Before the trial began, the Senate requested that Trump testify, but that was immediately rejected by his lawyers. On February 9, the trial began after governing rules and procedures were decided. Prosecutors and Trump’s defense heavily debated whether a senate trial of a former president was constitutional; the Senate voted to proceed with the trial (56-44). On February 10, the oral arguments began, and each side presented their cases. While the House managers used ten of their sixteen-hour time allotment, Trump’s defense only used about three hours. Once the cases were argued, the Senate questioned both parties on February 12. The Senate voted to allow for witnesses to be called, but after a deal was established between the House managers and Trump’s defense, the request was dropped. Final arguments were made, and the Senate proceeded with their vote.

It is worth considering what the implications would be if Trump were convicted. The most commonly known and the biggest threat to his political future is that if Trump were convicted, the Senate could vote to bar him from ever holding office again. Additionally, Congress could decide to take away Trump’s 200k+ pension for life, million-dollar per year travel allowance, lifetime Secret Service detail, and more post-presidential benefits. It is also important to note that convicting Trump would have a symbolic value and set an important precedent. As Kaela said, “It is completely necessary to hold a president accountable for their actions.” Convicting Trump sends a message that inciting violence and breaking the law is unacceptable under any circumstance, and just because the official is no longer in office does not mean they are off the hook.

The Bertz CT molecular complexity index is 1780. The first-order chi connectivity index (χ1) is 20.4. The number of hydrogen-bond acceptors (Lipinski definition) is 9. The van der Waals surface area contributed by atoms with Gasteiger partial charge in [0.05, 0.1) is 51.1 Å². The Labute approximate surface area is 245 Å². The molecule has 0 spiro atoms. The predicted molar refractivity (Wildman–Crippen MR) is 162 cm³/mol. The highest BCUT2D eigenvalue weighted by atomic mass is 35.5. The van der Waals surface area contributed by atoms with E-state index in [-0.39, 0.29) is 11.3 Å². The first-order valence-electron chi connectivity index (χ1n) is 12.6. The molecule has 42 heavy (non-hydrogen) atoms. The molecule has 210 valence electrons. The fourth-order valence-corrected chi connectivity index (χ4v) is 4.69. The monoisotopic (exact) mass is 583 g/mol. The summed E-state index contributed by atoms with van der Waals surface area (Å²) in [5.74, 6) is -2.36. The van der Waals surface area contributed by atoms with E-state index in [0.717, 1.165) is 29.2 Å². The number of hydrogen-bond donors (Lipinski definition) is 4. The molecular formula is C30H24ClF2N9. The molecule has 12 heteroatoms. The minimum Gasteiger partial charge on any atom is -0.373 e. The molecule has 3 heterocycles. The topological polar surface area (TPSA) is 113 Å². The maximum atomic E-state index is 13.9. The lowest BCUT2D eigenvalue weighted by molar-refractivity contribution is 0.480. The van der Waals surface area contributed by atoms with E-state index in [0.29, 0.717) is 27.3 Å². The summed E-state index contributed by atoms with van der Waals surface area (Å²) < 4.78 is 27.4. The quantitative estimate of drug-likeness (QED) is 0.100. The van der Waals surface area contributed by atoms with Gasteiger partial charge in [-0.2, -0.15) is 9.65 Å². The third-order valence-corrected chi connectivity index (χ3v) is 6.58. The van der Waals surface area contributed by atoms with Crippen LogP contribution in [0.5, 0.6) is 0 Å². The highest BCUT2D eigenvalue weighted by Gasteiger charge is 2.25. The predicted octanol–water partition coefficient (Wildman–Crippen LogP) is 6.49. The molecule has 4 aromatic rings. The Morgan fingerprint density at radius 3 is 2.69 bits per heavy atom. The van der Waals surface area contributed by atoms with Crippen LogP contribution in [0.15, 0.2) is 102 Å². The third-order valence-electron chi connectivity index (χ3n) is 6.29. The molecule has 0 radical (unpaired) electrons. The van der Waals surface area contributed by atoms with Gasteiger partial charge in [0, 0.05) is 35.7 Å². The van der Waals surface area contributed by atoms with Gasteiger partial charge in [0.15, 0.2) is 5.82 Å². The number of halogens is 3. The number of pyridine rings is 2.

As predicted, the Senate did not reach the necessary sixty-seven votes to convict Trump. However, a staggering seven Republicans voted “guilty,” making it the most bipartisan impeachment trial in history. Included in these seven were Bill Cassidy (R-LA), Susan Collins (R-ME), Lisa Murkowski (R-AK), Ben Sasse (R-NE), Pat Toomey (R-PA), Mitt Romney (R-UT), and Richard Burr (R-NC). These individuals originally voted that the trial was unconstitutional. 

This trial will be one for the history books. In addition to its notable bipartisan record, it also resulted in Trump becoming the first president to ever be impeached twice. Despite being acquitted, this impeachment sent an important message to all Americans, especially Trump: no one, not even the president, is above the law.